Blog 1: productivity - concentration and Pomodoro technique
It all starts with the concentration 🙇
The question we must resolve is: “How can we produce more in less time?”
The answer is simple: with concentration. Sounds pretty obvious, but let me explain why this is more complicated than we think.
Do you remember the last time you devoted all your attention to a single task, without letting a source of distraction disturb you?
By this I mean not answering messages, not looking at your mobile phone notifications, not checking your email, no listening to music that distracts you, etc.
Writing this blog or solving a complex programming problem can take me all day or two hours. It all depends on the degree of concentration with which I focus.
Do this experiment: try to block every possible source of distraction while solving a problem or reading a blog like this. Do you notice the difference? Did you solve it faster, did you manage to concentrate more …?
What is concentration? 📔
A simple way of saying it: concentration is the opposite of distraction. The problem is that we live in a world surrounded by distractions, and fewer and fewer people understand and practice concentration. This is because we work and study in an environment where we are bombarded with emails, text messages, questions from colleagues, phone calls, social networks, etc.
Do you remember the last time you concentrated for an indefinite period? Perhaps you had to solve a difficult problem and you were under pressure? Or you were creating your project?
When this happens time flies, and many times we even forget to eat or sleep. Anyone who dares to interrupt us will not be greeted in the kindest of ways.
This is concentration and is more difficult than we think. The key is to get into this state constantly. Concentration is a game of keeping track and using this momentum to create a habit.
When you lose your concentration - the tasks that you were supposed to do, end up extending for longer periods. Typically, it is distractions which prevent us from entering a state of concentration.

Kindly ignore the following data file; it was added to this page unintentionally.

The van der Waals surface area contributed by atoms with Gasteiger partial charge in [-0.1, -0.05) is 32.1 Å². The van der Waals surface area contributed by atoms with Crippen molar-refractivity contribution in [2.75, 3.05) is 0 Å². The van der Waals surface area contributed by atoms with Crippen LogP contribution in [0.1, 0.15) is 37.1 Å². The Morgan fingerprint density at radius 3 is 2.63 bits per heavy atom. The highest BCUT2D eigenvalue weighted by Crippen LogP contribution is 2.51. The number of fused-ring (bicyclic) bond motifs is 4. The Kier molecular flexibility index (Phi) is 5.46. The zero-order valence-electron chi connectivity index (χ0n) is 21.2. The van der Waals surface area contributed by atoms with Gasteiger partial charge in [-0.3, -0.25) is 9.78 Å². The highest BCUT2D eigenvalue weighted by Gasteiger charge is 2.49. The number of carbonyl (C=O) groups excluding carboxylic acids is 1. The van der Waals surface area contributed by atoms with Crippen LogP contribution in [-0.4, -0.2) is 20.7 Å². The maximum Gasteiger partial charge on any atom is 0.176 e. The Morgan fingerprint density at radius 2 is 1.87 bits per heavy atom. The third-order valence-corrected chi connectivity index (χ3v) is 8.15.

In principle, we want to avoid “multitasking” and context switching at all costs. When we change the context or from one task to another, we lose some ground that we had already gained. Therefore, being productive again will take extra time.
To give you an example: imagine a car that is on the highway, before you can reach an optimal speed, you must first go up to speeds 1 -> 2 -> 3 -> 4 -> 5. Once the ideal speed is reached, we could remain constantly there. But if you constantly have to start and stop, the route will take much longer as your average speed is much slower.
The Pomodoro technique to the rescue 🍅🍅🍅!
The story 🔍
The Pomodoro technique was created by the university student Francesco Cirillo in the 80s. He named it Pomodoro technique (tomato in Italian) because in Italy the timers (alarms) in the form of tomato are common. This is normally used by students, programmers, writers, etc. But in reality, anyone who requires to enter periods of concentration could try it.
The premise 🔋
Many times we procrastinate or don’t do the things we want because we believe that the task is too big to be done in a short period of time.
The Pomodoro technique seeks to solve this problem by having large tasks divided into many subtasks so that they are smaller and can be completed in short periods (1 to 4 Pomodoro’s ideally).